During 2014, Apple refreshed almost every one of its key product lines. Stealing the show, of course, were the company's iPhone 6 and 6 Plus, which are widely expected to drive strong growth in the coming quarters. The company also refreshed its iPad Air and iPad mini product families, and even slightly improved its iMac and MacBook Air/Pro offerings with slightly faster chips.
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Although it is well known that Apple has neglected the iPod Touch (in my view, to the detriment of the iOS ecosystem), the company also seemed to completely ignoreanother product category during the year.
Mac Pro, anybody?
In late 2013, Apple rolled out its next-generation Mac Pro computer. The machine was powerful, compact, and received praise from Ars Technica for its performance, form factor, and noise and power consumption. It was not a perfect machine, but Ars Technica's David Girard put it nicely: "It's a machine the company could be proud of at any point in its history."
The computer, even in its current form, remains a modern, powerful machine, but a number of new component releases would have made for a solid 2014 Mac Pro update. Let's look at some of them.
The latest processors
The current Mac Pro is based around Intel's Xeon E5 v2 processors. The Mac Pro can be configured from a four-core Xeon E5 all the way through a 12-core model. If Apple were to adopt the next-generation Xeon E5 v3 processor, it could then offer the same core configurations and better performance, and it could offer even higher-end models with even higher core counts.
Indeed, Xeon E5 v3 comes in configurations from four cores all the way up to 18 cores (although for cost reasons I would expect Apple to offer only up to 14 core configurations). On a per-core basis, the Xeon E5 v3 chips are faster than the E5 v2 chips, and Apple could obviously charge even more for higher core count configurations.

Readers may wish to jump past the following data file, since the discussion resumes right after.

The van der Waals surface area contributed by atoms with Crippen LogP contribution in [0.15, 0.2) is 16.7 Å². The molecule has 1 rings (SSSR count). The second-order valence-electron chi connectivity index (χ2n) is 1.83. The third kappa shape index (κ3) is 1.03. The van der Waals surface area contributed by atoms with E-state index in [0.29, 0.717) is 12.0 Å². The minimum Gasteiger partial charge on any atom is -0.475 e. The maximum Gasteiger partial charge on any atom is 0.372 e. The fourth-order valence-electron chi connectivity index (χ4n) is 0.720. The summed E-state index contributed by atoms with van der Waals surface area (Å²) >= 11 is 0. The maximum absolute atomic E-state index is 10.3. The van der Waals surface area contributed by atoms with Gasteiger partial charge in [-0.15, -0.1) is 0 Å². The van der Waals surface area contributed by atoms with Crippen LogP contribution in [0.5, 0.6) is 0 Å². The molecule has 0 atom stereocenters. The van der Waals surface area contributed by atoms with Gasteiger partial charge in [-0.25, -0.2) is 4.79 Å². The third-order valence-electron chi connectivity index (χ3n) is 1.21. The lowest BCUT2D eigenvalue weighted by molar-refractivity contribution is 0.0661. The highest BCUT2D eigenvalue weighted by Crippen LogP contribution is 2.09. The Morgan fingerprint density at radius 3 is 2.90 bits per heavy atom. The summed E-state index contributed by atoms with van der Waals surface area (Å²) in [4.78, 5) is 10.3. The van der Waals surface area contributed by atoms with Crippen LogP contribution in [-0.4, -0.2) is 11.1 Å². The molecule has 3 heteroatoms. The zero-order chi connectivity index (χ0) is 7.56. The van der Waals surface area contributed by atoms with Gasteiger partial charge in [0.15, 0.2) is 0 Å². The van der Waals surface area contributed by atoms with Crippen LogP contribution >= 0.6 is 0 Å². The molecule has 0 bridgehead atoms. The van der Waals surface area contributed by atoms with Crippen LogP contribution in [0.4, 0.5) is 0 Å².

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These new processors launched in the third quarter of 2014, so Apple certainly could have adopted them.
A richer platform
Alongside the new Xeon E5 v3 processors comes a new Intel chipset platform, known as the C612 chipset, which is a noticeable upgrade from the C602J chipset that iFixit found in its teardown of the 2013 Mac Pro. A comparison of these two chipsets, courtesy of Intel's comparison tool, can be found here.
In a nutshell, the new platform -- in addition to support for a family of faster CPUs -- offers native USB 3.0 (which is handled by a separate chip on the current Mac Pro), more native Serial ATA 6.0Gb/s ports (although this might not be a big deal given Apple's use of PCIe storage), and lower power consumption.
The dual AMD FirePro D700 graphics found inside the Mac Pro are solid performers, but, according to AnandTech, these are effectively workstation-oriented variants of AMD's 2012 Radeon 7970. AMD launched workstation variants of its improved "Hawaii" GPUs in 2014. The GPUs have been sold primarily as add-in boards for traditional desktops, but there's no reason AMD could not bring that same chip to the Mac Pro to improve performance.
What will Apple do next?
At this point, I believe Apple's schedule for upgrading the Mac Pro is dependent on Intel's release schedule for its next-generation server processors. According to VR-Zone, Intel plans to launch the Broadwell-E consumer product in early 2016, which might suggest an early 2016 rollout of the Xeon E5 v4.
If Intel issues out the new Xeon E5s in early 2016, then Apple might update the Mac Pro to the Xeon E5 v3 in first-quarter 2015 and then offer a "drop-in" upgrade to the E5 v4 chips in first-quarter 2016. If Intel cans the Xeon E5 v4 chips based on Broadwell and skips straight to Skylake Xeon, then Apple might want to wait on that, as the new platform, coupled with significant performance improvement, might be worth the wait.
The article 1 Product Category That Apple Totally Ignored During 2014 (Hint: Its Not the iPod Touch) originally appeared on Fool.com.
Ashraf Eassa owns shares of Intel. The Motley Fool recommends Apple and Intel. The Motley Fool owns shares of Apple and Intel. Try any of our Foolish newsletter services free for 30 days. We Fools may not all hold the same opinions, but we all believe that considering a diverse range of insights makes us better investors. The Motley Fool has a disclosure policy.
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